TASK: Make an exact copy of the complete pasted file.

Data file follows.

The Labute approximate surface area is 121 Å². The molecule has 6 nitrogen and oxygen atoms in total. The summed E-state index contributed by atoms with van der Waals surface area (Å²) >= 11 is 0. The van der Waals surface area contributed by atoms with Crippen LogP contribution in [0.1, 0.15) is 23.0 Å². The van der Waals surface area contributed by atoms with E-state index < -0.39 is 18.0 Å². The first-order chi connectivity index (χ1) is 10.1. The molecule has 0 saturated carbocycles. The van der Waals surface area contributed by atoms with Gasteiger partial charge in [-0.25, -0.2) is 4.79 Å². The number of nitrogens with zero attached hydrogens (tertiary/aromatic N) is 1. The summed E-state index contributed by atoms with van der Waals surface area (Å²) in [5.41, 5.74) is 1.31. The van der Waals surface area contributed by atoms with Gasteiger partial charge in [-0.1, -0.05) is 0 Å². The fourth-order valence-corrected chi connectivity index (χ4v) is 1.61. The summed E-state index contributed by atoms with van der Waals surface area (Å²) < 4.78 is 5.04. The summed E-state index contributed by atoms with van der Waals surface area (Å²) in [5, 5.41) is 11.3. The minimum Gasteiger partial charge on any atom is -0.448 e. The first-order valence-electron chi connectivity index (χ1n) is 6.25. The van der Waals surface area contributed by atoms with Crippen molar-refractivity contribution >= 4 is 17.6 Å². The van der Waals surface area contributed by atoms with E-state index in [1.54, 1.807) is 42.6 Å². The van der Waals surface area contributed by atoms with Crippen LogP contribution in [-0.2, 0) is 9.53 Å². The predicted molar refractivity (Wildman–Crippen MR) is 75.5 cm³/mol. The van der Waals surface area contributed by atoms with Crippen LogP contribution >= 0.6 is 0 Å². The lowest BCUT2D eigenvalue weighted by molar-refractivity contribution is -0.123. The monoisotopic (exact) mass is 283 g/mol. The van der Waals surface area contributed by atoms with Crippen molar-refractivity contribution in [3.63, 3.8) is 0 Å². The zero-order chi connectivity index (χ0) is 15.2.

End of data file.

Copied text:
The Labute approximate surface area is 121 Å². The molecule has 6 nitrogen and oxygen atoms in total. The summed E-state index contributed by atoms with van der Waals surface area (Å²) >= 11 is 0. The van der Waals surface area contributed by atoms with Crippen LogP contribution in [0.1, 0.15) is 23.0 Å². The van der Waals surface area contributed by atoms with E-state index < -0.39 is 18.0 Å². The first-order chi connectivity index (χ1) is 10.1. The molecule has 0 saturated carbocycles. The van der Waals surface area contributed by atoms with Gasteiger partial charge in [-0.25, -0.2) is 4.79 Å². The number of nitrogens with zero attached hydrogens (tertiary/aromatic N) is 1. The summed E-state index contributed by atoms with van der Waals surface area (Å²) in [5.41, 5.74) is 1.31. The van der Waals surface area contributed by atoms with Gasteiger partial charge in [-0.1, -0.05) is 0 Å². The fourth-order valence-corrected chi connectivity index (χ4v) is 1.61. The summed E-state index contributed by atoms with van der Waals surface area (Å²) < 4.78 is 5.04. The summed E-state index contributed by atoms with van der Waals surface area (Å²) in [5, 5.41) is 11.3. The minimum Gasteiger partial charge on any atom is -0.448 e. The first-order valence-electron chi connectivity index (χ1n) is 6.25. The van der Waals surface area contributed by atoms with Crippen molar-refractivity contribution >= 4 is 17.6 Å². The van der Waals surface area contributed by atoms with E-state index in [1.54, 1.807) is 42.6 Å². The van der Waals surface area contributed by atoms with Crippen LogP contribution in [-0.2, 0) is 9.53 Å². The predicted molar refractivity (Wildman–Crippen MR) is 75.5 cm³/mol. The van der Waals surface area contributed by atoms with Crippen LogP contribution >= 0.6 is 0 Å². The lowest BCUT2D eigenvalue weighted by molar-refractivity contribution is -0.123. The monoisotopic (exact) mass is 283 g/mol. The van der Waals surface area contributed by atoms with Crippen molar-refractivity contribution in [3.63, 3.8) is 0 Å². The zero-order chi connectivity index (χ0) is 15.2.